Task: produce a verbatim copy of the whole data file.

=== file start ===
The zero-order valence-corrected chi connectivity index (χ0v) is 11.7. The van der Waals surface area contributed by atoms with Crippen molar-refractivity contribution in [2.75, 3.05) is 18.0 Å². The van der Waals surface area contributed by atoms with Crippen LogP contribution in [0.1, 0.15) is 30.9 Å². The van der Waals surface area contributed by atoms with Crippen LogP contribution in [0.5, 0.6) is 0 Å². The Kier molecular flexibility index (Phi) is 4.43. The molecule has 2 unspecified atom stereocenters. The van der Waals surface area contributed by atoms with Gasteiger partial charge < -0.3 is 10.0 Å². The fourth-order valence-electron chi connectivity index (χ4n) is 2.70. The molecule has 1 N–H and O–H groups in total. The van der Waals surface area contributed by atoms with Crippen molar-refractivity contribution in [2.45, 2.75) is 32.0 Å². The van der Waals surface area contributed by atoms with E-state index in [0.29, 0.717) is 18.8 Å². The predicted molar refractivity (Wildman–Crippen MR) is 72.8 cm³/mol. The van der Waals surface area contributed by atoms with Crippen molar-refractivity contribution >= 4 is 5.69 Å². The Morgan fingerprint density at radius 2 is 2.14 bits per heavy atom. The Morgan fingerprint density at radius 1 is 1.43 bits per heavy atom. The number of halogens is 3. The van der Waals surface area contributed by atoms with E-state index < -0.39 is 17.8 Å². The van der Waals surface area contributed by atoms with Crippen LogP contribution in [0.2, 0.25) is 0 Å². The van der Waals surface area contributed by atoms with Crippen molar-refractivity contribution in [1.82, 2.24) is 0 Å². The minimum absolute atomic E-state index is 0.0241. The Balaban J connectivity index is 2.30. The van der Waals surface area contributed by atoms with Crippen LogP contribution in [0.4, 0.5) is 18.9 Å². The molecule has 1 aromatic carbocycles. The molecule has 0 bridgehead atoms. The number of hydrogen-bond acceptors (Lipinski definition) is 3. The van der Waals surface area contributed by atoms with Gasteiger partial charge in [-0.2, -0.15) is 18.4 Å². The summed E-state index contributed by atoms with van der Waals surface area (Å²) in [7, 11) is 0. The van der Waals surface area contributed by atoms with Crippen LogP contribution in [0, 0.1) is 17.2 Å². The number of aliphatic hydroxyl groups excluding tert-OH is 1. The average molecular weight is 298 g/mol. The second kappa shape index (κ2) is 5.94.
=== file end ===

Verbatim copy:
The zero-order valence-corrected chi connectivity index (χ0v) is 11.7. The van der Waals surface area contributed by atoms with Crippen molar-refractivity contribution in [2.75, 3.05) is 18.0 Å². The van der Waals surface area contributed by atoms with Crippen LogP contribution in [0.1, 0.15) is 30.9 Å². The van der Waals surface area contributed by atoms with Crippen LogP contribution in [0.5, 0.6) is 0 Å². The Kier molecular flexibility index (Phi) is 4.43. The molecule has 2 unspecified atom stereocenters. The van der Waals surface area contributed by atoms with Gasteiger partial charge < -0.3 is 10.0 Å². The fourth-order valence-electron chi connectivity index (χ4n) is 2.70. The molecule has 1 N–H and O–H groups in total. The van der Waals surface area contributed by atoms with Crippen molar-refractivity contribution in [2.45, 2.75) is 32.0 Å². The van der Waals surface area contributed by atoms with E-state index in [0.29, 0.717) is 18.8 Å². The predicted molar refractivity (Wildman–Crippen MR) is 72.8 cm³/mol. The van der Waals surface area contributed by atoms with Crippen molar-refractivity contribution >= 4 is 5.69 Å². The Morgan fingerprint density at radius 2 is 2.14 bits per heavy atom. The Morgan fingerprint density at radius 1 is 1.43 bits per heavy atom. The number of halogens is 3. The van der Waals surface area contributed by atoms with E-state index < -0.39 is 17.8 Å². The van der Waals surface area contributed by atoms with Crippen LogP contribution in [0.2, 0.25) is 0 Å². The van der Waals surface area contributed by atoms with Crippen molar-refractivity contribution in [1.82, 2.24) is 0 Å². The minimum absolute atomic E-state index is 0.0241. The Balaban J connectivity index is 2.30. The van der Waals surface area contributed by atoms with Crippen LogP contribution in [0.4, 0.5) is 18.9 Å². The molecule has 1 aromatic carbocycles. The molecule has 0 bridgehead atoms. The number of hydrogen-bond acceptors (Lipinski definition) is 3. The van der Waals surface area contributed by atoms with Gasteiger partial charge in [-0.2, -0.15) is 18.4 Å². The summed E-state index contributed by atoms with van der Waals surface area (Å²) in [7, 11) is 0. The van der Waals surface area contributed by atoms with Crippen LogP contribution in [0, 0.1) is 17.2 Å². The number of aliphatic hydroxyl groups excluding tert-OH is 1. The average molecular weight is 298 g/mol. The second kappa shape index (κ2) is 5.94.